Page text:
Lance: I will answer that question, Oprah. But it's important that you understand some context first. My introduction to PED came with my introduction to cycling, the sport I love the most and the one that pulled me from a Texas trailer park to compete with the superheroes of endurance racing around the world. I love this sport, and love its heroes. I did what the best of the sport did to succeed - use every possible legal technology to compete at the highest levels. Carbon fiber, wind tunnels, studying every tactic of every race, and yes, performance boosters when and where it made sense. Like many in the sport, we pushed everything we could right to the legal limit. My team felt the same - I've never asked a teammate to do something they weren't ready to do. But it wasn't a big deal at the time since it was so pervasive in the sport, as was claiming it wasn't happening.

Oprah: And you lied about it.

Lance: Yes, I did, Oprah. And I feel terrible about it and how it has affected so many people around me. At the time, nearly every athlete on the podium at a major cycling event was doing the same, so I didn't think much of it. But in retrospect, it began a process that resulted in a lot of people getting hurt. My family, my friends, my teammates, their families...I can see now how much I have let them all down. For that, I deeply apologize. I will have to live with this the rest of my life.

Oprah: So why come out now? Because of the USADA report and your titles being stripped?

Lance: Yes, but maybe not why you think. I had always seen the USADA as the enemy, the ones who invaded our lives with questionable tests and old methods, and rarely got it right. It took the stripping of my titles for me to understand what they were really trying to do - clean up the sport of cycling. Given the pervasiveness of PED in the sport, it never occurred to me that this could even be done. I had to lose everything I worked for my whole life to understand that their fight is still worth fighting for against all odds. I'm hoping that by being honest here today, and giving the USADA my help if they will take it, can help them clean this sport up for good. I don't want it drawing in others like it did to me. This is also why I'm going to be announcing some new initiatives I will be funding to help reach kids before they even get there. We need to start early. Now that I've lost everything, I want them to see how it ends so they don't follow that path. I will also be sending personal apologies to all of those I affected. There's no excuse for what I did.

Oprah: And what about Livestrong?

Lance: (tearing up) Their work is so important. SO important. And they work so hard. (rattle off stats) I will never give up the fight against cancer, but I don't want my personal situation to affect their mission, so I've stepped aside....(etc., etc.)

It will be a good show, no doubt. And we'll all curse and do the woulda/shoulda/coulda game, get it out of system, and then realize this is little compared to your average politician, Wall Streeter, or the Herculean devastation of Hank Greenburg and AIG suing the government for bailing them out after causing a near-fatal global collapse. Now THAT guy is an asshole. Let's keep it in perspective, people. ;-)

My thoughts to Armstrong's family and friends, the good folks at Livestrong, and all the others who will take on some friendly fire in this mayhem. It will pass soon enough if he sticks to the Crisis PR plan.


  1. Okay now folks, be sure to think about your comment before you leave it. If you want to be a part of the blamestorm (which would be right on cue since we are still pre-announcement...see step #6 in tactics above), that's up to you. But I'm just talking tactics here, so if you have suggestions on the path to redemption, that would probably be better received.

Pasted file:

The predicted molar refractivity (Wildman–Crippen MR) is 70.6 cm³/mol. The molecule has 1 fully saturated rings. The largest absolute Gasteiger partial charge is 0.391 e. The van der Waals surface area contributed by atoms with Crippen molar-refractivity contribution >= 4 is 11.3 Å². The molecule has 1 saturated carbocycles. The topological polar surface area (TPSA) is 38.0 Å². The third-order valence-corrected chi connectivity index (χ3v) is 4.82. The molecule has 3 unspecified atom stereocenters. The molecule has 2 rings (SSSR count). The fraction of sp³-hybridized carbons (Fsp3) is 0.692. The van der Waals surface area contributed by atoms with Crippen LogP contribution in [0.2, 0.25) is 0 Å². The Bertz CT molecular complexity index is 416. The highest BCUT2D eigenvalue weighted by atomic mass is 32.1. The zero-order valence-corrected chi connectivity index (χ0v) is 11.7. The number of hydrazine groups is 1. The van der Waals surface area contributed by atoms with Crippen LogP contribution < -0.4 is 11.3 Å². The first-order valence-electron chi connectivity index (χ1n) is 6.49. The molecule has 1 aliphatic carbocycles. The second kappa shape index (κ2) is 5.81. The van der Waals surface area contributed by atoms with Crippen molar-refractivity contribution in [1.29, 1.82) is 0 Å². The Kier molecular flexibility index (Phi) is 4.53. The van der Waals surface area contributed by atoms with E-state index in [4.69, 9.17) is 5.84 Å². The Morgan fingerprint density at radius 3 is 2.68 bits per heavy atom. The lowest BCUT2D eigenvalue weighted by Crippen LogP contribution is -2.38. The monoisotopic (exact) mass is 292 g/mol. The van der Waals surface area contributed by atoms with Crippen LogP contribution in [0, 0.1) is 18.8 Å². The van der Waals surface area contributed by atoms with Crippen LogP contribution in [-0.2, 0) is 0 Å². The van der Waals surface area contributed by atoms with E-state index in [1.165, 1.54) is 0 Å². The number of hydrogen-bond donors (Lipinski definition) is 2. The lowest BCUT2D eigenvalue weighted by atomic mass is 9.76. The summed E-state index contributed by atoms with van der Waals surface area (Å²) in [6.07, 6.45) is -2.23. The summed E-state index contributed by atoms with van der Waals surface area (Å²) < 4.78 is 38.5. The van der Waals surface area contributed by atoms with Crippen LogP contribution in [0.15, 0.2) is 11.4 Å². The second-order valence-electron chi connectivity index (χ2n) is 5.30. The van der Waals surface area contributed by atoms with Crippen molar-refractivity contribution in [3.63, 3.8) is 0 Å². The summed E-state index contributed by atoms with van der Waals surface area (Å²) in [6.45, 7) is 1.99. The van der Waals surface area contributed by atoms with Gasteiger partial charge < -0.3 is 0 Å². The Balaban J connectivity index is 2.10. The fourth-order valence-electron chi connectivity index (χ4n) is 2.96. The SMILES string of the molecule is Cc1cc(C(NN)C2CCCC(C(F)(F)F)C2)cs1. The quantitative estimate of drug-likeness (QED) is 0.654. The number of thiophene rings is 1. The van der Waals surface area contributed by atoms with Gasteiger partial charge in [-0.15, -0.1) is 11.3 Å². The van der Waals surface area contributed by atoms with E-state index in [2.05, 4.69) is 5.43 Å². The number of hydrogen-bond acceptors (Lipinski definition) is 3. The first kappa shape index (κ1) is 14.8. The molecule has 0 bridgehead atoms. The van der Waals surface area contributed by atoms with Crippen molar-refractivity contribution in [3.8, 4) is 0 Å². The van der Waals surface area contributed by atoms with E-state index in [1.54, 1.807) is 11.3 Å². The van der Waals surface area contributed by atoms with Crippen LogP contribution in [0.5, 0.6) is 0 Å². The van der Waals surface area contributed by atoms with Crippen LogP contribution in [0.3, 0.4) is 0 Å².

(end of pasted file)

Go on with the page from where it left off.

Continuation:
2. An interesting and very thorough post on the PR aspect. If he wants to save his image he will take this approach. I should clarify that I am not a fan of Lance and I haven't been for a long time, however I am a fan of cycling. So from an image perspective I could really care less how he comes out of this. However as a cycling fan, he is one of the few people that could implicate the UCI (the international governing body for cycling) and their role in facilitating the doping. This action could get legal, but it would bring true change to the cycling world that is badly needed right now. If he does this he will gain credibility with a whole new generation of cyclists and athletes that will, in the end, help his image.

  3. Interesting post and perspective...and checklist to have in front of me when I watch the interview! Thanks!

  4. I am also a PR professional, and the plan above is sound, another point - people LOVE a comeback story and they LOVE the underdog. If Lance can make the shortened ban fly, show "proper" penance and make a comeback, people are ready and willing to forgive and cheer on the "underdog".

  5. People can forgive human error, weakness, a wrong-doing, but the extent and length to which Armstrong lied to his teammates, the public, officials really leaves his credibility completely trashed at this point. He is probably one of the best liars of all time. Every word he says, every move he makes, is now highly suspect and that is very hard to come back from. I don't think even Oprah can help him at this point.

  6. He's got the cash hire the best lawyers, PR folks, etc. to get him out of this mess. But, will his ego let him follow the script they've laid out? But, again that's why its taped and a "soft" interview. Does he get a teleprompter? A cue for when to shed a tear?

  7. Very interesting perspective from someone who knows the strategy. Looking forward to seeing how close you really are.

  8. Thanks for these lengthy thoughts as I enjoyed this. I'm also looking forward to reading Lance's confession. I think he will (or rather did at this point), stress that he was but acting within the corrupt environment of cycling in the '90s and '00s. (This is I think what you were referring to in your 2nd bullet point about PR message).